Steve McCallion writes a remarkable series in Fast Company asking "Why has Memorial Day, like so many of our national holidays, been reduced to appliance sales, fast food specials, and vacation deals?" He starts with Reinventing Memorial Day: Beyond the Mattress Blowout Sale :
In this era of convenience and instant gratification--when mobile screens hold more interest than parades; when regulations are needed to prevent texting while driving; when TV idols are created in the time it takes to sing a song--it's difficult for any brand to break through the noise and be relevant. For Memorial Day, it's particularly hard because it requires us to stop and take the time to remember.
Part 2, Reinventing Memorial Day: Creating Inconvenience and Relevance makes an interesting point, that convenience is the enemy of meaning. Prior to 1971 the holiday fell on May 30, whatever day of the week that was; Then it was changed to the last Monday of the month.
This seemingly insignificant move made it both more convenient and less meaningful. Discussions about Memorial Day, if they continued to occur, shifted from remembrance to vacation planning.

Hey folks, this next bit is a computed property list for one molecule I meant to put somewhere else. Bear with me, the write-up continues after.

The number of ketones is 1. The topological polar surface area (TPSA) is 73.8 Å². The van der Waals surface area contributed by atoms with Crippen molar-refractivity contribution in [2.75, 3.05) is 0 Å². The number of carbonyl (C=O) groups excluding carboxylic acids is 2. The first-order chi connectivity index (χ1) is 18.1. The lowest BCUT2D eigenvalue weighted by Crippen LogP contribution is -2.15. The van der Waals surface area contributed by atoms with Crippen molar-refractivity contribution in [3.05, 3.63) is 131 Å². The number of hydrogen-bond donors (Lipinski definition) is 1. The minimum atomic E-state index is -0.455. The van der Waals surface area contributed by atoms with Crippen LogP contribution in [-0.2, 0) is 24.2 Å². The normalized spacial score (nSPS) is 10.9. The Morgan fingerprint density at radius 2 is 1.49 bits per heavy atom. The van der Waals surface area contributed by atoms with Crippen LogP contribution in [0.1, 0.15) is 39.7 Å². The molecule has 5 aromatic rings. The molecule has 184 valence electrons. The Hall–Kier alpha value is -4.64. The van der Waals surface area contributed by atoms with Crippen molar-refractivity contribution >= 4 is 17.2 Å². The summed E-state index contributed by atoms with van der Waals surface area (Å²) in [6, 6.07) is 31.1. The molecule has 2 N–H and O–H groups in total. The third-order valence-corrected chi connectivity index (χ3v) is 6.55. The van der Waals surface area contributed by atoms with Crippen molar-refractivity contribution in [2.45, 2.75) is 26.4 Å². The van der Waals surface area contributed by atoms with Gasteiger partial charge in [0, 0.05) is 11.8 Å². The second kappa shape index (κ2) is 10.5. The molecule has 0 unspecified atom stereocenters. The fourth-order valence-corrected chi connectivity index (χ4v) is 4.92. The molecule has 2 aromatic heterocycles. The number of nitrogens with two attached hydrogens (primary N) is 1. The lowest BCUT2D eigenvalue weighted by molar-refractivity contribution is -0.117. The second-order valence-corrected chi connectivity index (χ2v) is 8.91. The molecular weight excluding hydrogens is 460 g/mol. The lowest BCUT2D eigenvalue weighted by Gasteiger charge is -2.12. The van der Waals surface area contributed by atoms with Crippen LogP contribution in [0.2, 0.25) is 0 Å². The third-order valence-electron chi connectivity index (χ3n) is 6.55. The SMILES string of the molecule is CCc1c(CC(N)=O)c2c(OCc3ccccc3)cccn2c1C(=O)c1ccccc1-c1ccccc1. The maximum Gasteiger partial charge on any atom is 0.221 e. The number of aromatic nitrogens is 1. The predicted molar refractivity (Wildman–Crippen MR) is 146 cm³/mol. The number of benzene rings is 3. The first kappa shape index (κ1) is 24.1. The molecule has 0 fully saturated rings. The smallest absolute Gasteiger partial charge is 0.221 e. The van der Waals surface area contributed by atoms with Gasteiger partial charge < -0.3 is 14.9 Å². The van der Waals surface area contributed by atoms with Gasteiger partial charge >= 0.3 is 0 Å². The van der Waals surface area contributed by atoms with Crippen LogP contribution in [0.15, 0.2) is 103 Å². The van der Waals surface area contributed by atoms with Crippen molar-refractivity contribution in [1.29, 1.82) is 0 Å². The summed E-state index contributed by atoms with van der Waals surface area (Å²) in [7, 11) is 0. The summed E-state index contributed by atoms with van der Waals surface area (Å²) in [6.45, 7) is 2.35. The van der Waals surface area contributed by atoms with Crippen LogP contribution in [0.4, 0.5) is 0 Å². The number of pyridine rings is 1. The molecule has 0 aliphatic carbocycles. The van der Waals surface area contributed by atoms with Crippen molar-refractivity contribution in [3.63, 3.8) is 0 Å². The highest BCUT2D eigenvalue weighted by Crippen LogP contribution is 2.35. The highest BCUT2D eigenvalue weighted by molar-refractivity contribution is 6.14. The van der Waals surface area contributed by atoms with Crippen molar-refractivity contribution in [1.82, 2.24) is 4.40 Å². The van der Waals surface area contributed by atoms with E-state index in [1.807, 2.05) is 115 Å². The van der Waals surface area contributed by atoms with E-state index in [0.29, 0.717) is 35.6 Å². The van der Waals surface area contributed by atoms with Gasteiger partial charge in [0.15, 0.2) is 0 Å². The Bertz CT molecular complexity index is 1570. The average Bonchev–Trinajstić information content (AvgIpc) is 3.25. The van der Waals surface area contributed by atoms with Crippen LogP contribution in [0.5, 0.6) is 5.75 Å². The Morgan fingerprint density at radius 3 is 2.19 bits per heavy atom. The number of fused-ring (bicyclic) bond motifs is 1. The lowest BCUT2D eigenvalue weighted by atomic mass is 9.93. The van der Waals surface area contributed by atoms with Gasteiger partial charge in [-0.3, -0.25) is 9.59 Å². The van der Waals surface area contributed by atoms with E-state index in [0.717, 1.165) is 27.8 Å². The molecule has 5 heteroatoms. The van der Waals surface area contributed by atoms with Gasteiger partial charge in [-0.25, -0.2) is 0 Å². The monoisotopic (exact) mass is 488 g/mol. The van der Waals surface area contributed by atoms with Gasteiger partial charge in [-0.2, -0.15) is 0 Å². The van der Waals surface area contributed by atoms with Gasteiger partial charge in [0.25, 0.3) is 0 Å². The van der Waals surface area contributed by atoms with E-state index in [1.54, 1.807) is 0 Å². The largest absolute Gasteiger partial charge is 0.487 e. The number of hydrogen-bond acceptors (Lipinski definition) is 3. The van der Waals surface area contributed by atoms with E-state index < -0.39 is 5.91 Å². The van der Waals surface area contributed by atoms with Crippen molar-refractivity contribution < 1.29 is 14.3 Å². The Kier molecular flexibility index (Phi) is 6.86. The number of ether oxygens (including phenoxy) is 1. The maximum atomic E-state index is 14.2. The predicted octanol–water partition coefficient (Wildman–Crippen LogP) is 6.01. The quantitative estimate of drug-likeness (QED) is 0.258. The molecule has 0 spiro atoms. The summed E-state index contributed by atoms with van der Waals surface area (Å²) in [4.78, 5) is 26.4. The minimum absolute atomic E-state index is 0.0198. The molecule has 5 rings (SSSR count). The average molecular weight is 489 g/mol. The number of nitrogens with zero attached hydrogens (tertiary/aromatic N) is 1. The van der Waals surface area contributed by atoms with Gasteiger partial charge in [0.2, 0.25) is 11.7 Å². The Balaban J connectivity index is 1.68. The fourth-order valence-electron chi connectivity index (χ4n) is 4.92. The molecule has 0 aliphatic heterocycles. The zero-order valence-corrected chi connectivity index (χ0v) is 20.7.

In Part 3, Reinventing Memorial Day: Solutions for Silence and Sacrifice , "McCallion presents solutions from quieting our social networks in observance to asking companies to celebrate country over commerce."
He suggests that inconvenience is key, and proposes a Social Media Moment of Silence.
Given the central role electronic communication plays in the lives of Americans, especially American youth, abstaining from it for even a moment constitutes a very real sacrifice. At 6:00pm EST (18:00, when "Taps" is played at the end of the military day) we could have Americans across all time zones make a final tweet or status update, reading simply "Remembering Memorial Day," perhaps accompanied by a yellow-hued avatar to drive the point home.
He suggests also that YouTube could become our new parade. More at Fast Company